"LinuxMagazine: One of your jobs at Linux
International is to act as a watchdog for potential threats to
Linux. What dangers are you focused most closely on right now?"
"Maddog:Right now I am very concerned
about some of the larger companies who are coming into the Linux
space. Their upper management kind of understands Linux -- maybe
they have one or two managers who really understand it -- but, it
hasn't quite trickled down through the entire
"These companies are moving people off of projects where they
have been developing proprietary stuff and now poof they are on the
Linux side of the house. These people have not absorbed the Linux
culture. They don't understand the way that Linux people do things.
They say "Well, we need to have this particular feature for our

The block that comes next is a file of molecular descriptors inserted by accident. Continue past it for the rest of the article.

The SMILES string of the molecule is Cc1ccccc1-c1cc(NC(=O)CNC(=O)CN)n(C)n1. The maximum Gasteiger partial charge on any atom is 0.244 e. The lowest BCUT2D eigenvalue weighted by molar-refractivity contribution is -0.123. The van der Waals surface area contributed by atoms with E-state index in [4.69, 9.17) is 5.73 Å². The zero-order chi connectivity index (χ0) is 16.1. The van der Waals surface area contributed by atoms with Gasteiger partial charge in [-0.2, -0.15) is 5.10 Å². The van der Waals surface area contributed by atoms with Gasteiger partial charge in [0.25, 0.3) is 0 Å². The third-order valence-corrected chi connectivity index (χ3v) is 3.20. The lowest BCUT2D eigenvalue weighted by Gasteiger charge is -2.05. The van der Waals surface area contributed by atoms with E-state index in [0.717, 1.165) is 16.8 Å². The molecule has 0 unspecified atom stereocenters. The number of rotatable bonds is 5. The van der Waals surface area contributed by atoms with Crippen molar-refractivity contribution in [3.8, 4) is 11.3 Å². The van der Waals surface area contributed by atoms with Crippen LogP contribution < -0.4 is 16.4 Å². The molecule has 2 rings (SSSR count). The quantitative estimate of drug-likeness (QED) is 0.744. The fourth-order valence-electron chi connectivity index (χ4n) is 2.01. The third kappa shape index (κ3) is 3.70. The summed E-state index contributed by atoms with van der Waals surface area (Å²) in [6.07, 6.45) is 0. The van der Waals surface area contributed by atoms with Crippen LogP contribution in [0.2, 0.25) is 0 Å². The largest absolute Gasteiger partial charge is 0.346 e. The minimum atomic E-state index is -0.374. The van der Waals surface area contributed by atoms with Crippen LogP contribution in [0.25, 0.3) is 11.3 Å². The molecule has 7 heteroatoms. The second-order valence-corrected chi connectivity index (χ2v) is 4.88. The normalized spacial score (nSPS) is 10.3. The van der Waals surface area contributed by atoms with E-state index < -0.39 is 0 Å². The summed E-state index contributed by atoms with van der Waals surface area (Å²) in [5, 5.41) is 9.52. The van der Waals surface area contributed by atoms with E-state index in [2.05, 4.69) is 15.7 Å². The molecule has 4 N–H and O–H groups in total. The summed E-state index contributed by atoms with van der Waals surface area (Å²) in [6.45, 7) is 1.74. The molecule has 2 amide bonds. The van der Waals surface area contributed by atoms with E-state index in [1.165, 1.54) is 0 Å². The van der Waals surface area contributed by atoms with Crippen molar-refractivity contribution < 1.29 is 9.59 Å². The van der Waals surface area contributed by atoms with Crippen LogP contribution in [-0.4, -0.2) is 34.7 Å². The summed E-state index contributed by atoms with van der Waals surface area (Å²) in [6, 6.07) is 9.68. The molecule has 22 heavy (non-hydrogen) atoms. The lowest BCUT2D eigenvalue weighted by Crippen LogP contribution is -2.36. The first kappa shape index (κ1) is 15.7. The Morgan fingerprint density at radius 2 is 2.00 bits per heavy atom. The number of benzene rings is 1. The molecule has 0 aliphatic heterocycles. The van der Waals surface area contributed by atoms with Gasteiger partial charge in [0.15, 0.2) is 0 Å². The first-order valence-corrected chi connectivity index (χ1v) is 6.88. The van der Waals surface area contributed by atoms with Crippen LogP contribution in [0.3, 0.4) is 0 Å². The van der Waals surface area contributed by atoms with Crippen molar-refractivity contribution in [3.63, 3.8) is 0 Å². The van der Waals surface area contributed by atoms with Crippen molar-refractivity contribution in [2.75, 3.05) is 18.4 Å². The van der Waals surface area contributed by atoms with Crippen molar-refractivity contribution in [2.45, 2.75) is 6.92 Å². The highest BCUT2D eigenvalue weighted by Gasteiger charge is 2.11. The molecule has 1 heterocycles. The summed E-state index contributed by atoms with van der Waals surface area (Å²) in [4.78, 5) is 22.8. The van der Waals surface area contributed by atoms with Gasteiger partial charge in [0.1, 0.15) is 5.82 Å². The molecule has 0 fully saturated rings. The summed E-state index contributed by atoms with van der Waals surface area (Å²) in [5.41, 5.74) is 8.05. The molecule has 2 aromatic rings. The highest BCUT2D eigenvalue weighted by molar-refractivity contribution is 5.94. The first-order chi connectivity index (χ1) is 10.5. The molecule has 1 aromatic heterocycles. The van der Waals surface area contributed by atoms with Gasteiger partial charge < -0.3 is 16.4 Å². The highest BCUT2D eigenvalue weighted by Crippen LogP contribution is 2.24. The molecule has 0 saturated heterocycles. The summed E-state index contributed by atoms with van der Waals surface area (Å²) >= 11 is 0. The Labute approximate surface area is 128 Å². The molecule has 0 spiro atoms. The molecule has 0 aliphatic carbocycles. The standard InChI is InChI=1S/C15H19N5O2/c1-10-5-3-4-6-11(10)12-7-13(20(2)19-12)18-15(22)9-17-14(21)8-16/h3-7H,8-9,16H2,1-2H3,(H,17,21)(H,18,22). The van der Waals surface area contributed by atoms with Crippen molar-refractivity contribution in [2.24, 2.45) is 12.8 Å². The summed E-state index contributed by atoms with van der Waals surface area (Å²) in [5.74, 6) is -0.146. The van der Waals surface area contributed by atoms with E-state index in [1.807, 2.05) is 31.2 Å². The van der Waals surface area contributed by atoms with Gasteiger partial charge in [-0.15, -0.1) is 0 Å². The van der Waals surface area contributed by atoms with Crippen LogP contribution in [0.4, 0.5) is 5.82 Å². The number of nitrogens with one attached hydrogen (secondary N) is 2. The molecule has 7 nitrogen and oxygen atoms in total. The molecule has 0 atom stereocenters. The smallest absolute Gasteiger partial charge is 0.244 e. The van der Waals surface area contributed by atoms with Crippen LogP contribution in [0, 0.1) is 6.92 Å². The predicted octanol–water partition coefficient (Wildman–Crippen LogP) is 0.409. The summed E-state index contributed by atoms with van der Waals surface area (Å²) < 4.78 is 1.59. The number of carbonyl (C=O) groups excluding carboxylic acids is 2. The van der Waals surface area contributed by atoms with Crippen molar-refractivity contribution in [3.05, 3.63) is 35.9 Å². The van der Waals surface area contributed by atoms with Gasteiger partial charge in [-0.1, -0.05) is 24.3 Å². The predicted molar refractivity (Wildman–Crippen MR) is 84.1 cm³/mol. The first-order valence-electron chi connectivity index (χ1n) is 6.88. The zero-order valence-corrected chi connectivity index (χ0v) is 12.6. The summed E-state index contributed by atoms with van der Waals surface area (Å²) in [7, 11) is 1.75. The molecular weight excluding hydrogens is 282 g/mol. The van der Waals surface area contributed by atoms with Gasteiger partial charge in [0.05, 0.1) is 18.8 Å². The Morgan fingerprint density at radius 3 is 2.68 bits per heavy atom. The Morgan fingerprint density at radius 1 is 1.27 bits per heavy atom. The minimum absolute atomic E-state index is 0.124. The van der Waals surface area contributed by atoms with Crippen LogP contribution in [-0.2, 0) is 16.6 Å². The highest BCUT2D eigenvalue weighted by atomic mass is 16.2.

customers and we're going to get it into Linux come hell or high
water." Pardon me, pardon me. It's not your operating system. It's
the Linux community's operating system. Although you feel you need
to have this thing in there for your customers, it's the Linux
community that owns this."
"These people come along and they say, "Well, you know, what
happens if we create our own kernel, our own distribution, and we
put in the stuff?" I say "Well, then you'll fracture the ISV
[Independent Software Vendor] base. They'll say, 'Okay, we tried
Linux but it's obviously screwed up, it's going to go the way that
Unix went and we're going back to NT.' That's something you just